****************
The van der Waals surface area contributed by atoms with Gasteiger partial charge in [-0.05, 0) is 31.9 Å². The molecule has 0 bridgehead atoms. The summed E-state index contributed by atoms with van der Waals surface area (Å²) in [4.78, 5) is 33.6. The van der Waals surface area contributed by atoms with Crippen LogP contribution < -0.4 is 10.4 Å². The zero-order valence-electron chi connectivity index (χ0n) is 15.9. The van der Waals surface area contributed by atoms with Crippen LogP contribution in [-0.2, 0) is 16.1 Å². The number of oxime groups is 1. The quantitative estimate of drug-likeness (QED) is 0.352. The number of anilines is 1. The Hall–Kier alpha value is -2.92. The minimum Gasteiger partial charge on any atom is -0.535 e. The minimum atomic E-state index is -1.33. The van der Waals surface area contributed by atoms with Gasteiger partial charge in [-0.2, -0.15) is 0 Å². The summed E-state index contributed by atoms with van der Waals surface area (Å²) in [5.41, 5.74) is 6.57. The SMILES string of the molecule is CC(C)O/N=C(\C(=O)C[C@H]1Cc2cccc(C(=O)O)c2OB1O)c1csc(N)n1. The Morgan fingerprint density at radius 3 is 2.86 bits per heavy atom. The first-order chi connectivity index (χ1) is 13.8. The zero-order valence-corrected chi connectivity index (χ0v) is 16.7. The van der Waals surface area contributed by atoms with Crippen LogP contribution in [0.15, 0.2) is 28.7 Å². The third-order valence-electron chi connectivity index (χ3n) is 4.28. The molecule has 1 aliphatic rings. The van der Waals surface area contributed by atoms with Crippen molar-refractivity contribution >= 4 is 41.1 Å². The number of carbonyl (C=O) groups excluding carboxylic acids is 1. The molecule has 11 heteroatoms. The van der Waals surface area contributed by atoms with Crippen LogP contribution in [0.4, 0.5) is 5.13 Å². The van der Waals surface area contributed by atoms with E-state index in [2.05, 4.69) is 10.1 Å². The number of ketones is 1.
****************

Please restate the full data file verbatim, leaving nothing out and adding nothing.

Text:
The van der Waals surface area contributed by atoms with Gasteiger partial charge in [-0.05, 0) is 31.9 Å². The molecule has 0 bridgehead atoms. The summed E-state index contributed by atoms with van der Waals surface area (Å²) in [4.78, 5) is 33.6. The van der Waals surface area contributed by atoms with Crippen LogP contribution < -0.4 is 10.4 Å². The zero-order valence-electron chi connectivity index (χ0n) is 15.9. The van der Waals surface area contributed by atoms with Crippen LogP contribution in [-0.2, 0) is 16.1 Å². The number of oxime groups is 1. The quantitative estimate of drug-likeness (QED) is 0.352. The number of anilines is 1. The Hall–Kier alpha value is -2.92. The minimum Gasteiger partial charge on any atom is -0.535 e. The minimum atomic E-state index is -1.33. The van der Waals surface area contributed by atoms with Gasteiger partial charge in [-0.2, -0.15) is 0 Å². The summed E-state index contributed by atoms with van der Waals surface area (Å²) in [5.41, 5.74) is 6.57. The SMILES string of the molecule is CC(C)O/N=C(\C(=O)C[C@H]1Cc2cccc(C(=O)O)c2OB1O)c1csc(N)n1. The Morgan fingerprint density at radius 3 is 2.86 bits per heavy atom. The first-order chi connectivity index (χ1) is 13.8. The zero-order valence-corrected chi connectivity index (χ0v) is 16.7. The van der Waals surface area contributed by atoms with Crippen LogP contribution in [0.15, 0.2) is 28.7 Å². The third-order valence-electron chi connectivity index (χ3n) is 4.28. The molecule has 1 aliphatic rings. The van der Waals surface area contributed by atoms with Crippen molar-refractivity contribution >= 4 is 41.1 Å². The number of carbonyl (C=O) groups excluding carboxylic acids is 1. The molecule has 11 heteroatoms. The van der Waals surface area contributed by atoms with Crippen LogP contribution in [0.4, 0.5) is 5.13 Å². The van der Waals surface area contributed by atoms with E-state index in [2.05, 4.69) is 10.1 Å². The number of ketones is 1.